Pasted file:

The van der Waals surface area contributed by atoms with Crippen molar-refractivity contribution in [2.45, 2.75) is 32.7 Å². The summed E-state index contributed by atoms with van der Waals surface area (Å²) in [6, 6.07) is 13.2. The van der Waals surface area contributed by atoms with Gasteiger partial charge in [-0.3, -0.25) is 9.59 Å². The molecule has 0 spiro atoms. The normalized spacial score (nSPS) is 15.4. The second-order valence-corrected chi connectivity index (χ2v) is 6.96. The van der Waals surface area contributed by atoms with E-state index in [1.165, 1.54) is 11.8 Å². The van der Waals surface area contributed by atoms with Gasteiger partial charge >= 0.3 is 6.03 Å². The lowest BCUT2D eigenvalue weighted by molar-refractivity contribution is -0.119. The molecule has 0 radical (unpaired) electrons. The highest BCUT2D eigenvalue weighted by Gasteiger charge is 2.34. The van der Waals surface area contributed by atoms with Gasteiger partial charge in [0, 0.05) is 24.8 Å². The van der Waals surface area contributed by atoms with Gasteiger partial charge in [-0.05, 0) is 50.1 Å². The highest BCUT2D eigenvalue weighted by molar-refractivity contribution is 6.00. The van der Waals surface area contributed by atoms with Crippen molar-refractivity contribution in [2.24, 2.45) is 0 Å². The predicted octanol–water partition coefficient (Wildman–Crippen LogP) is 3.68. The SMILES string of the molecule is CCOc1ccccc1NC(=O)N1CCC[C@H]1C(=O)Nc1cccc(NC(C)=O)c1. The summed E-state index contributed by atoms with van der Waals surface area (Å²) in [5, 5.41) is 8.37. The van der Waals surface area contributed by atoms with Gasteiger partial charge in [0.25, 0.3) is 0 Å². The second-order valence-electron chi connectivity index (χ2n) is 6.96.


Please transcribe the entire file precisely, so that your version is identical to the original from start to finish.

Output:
The van der Waals surface area contributed by atoms with Crippen molar-refractivity contribution in [2.45, 2.75) is 32.7 Å². The summed E-state index contributed by atoms with van der Waals surface area (Å²) in [6, 6.07) is 13.2. The van der Waals surface area contributed by atoms with Gasteiger partial charge in [-0.3, -0.25) is 9.59 Å². The molecule has 0 spiro atoms. The normalized spacial score (nSPS) is 15.4. The second-order valence-corrected chi connectivity index (χ2v) is 6.96. The van der Waals surface area contributed by atoms with E-state index in [1.165, 1.54) is 11.8 Å². The van der Waals surface area contributed by atoms with Gasteiger partial charge >= 0.3 is 6.03 Å². The lowest BCUT2D eigenvalue weighted by molar-refractivity contribution is -0.119. The molecule has 0 radical (unpaired) electrons. The highest BCUT2D eigenvalue weighted by Gasteiger charge is 2.34. The van der Waals surface area contributed by atoms with Gasteiger partial charge in [0, 0.05) is 24.8 Å². The van der Waals surface area contributed by atoms with Gasteiger partial charge in [-0.05, 0) is 50.1 Å². The highest BCUT2D eigenvalue weighted by molar-refractivity contribution is 6.00. The van der Waals surface area contributed by atoms with Crippen molar-refractivity contribution in [2.24, 2.45) is 0 Å². The predicted octanol–water partition coefficient (Wildman–Crippen LogP) is 3.68. The SMILES string of the molecule is CCOc1ccccc1NC(=O)N1CCC[C@H]1C(=O)Nc1cccc(NC(C)=O)c1. The summed E-state index contributed by atoms with van der Waals surface area (Å²) in [5, 5.41) is 8.37. The van der Waals surface area contributed by atoms with Gasteiger partial charge in [0.25, 0.3) is 0 Å². The second-order valence-electron chi connectivity index (χ2n) is 6.96.